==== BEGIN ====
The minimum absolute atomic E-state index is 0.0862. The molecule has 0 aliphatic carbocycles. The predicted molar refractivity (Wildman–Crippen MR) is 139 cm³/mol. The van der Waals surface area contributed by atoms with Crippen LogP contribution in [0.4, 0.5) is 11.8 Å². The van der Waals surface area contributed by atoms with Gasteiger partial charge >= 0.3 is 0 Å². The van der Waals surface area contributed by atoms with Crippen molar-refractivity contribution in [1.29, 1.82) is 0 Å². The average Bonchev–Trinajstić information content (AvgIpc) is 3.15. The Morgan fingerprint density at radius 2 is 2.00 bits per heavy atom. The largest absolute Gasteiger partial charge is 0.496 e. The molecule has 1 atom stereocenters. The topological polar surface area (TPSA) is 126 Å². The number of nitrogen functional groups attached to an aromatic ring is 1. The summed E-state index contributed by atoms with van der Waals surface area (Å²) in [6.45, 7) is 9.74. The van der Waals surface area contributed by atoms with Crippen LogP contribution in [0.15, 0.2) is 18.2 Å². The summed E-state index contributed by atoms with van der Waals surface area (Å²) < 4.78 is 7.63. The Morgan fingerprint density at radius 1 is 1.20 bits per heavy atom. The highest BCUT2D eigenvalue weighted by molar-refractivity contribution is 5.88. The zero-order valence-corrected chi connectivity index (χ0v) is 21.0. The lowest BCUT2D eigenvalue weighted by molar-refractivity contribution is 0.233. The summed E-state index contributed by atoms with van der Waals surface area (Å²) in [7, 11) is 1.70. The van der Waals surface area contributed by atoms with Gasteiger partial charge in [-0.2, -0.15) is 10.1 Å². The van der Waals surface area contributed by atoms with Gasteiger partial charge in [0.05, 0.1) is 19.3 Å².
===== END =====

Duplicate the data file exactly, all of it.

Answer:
The minimum absolute atomic E-state index is 0.0862. The molecule has 0 aliphatic carbocycles. The predicted molar refractivity (Wildman–Crippen MR) is 139 cm³/mol. The van der Waals surface area contributed by atoms with Crippen LogP contribution in [0.4, 0.5) is 11.8 Å². The van der Waals surface area contributed by atoms with Gasteiger partial charge >= 0.3 is 0 Å². The van der Waals surface area contributed by atoms with Crippen molar-refractivity contribution in [1.29, 1.82) is 0 Å². The average Bonchev–Trinajstić information content (AvgIpc) is 3.15. The Morgan fingerprint density at radius 2 is 2.00 bits per heavy atom. The largest absolute Gasteiger partial charge is 0.496 e. The molecule has 1 atom stereocenters. The topological polar surface area (TPSA) is 126 Å². The number of nitrogen functional groups attached to an aromatic ring is 1. The summed E-state index contributed by atoms with van der Waals surface area (Å²) in [6.45, 7) is 9.74. The van der Waals surface area contributed by atoms with Crippen LogP contribution in [0.15, 0.2) is 18.2 Å². The summed E-state index contributed by atoms with van der Waals surface area (Å²) < 4.78 is 7.63. The Morgan fingerprint density at radius 1 is 1.20 bits per heavy atom. The highest BCUT2D eigenvalue weighted by molar-refractivity contribution is 5.88. The zero-order valence-corrected chi connectivity index (χ0v) is 21.0. The lowest BCUT2D eigenvalue weighted by molar-refractivity contribution is 0.233. The summed E-state index contributed by atoms with van der Waals surface area (Å²) in [7, 11) is 1.70. The van der Waals surface area contributed by atoms with Gasteiger partial charge in [-0.2, -0.15) is 10.1 Å². The van der Waals surface area contributed by atoms with Gasteiger partial charge in [0.05, 0.1) is 19.3 Å².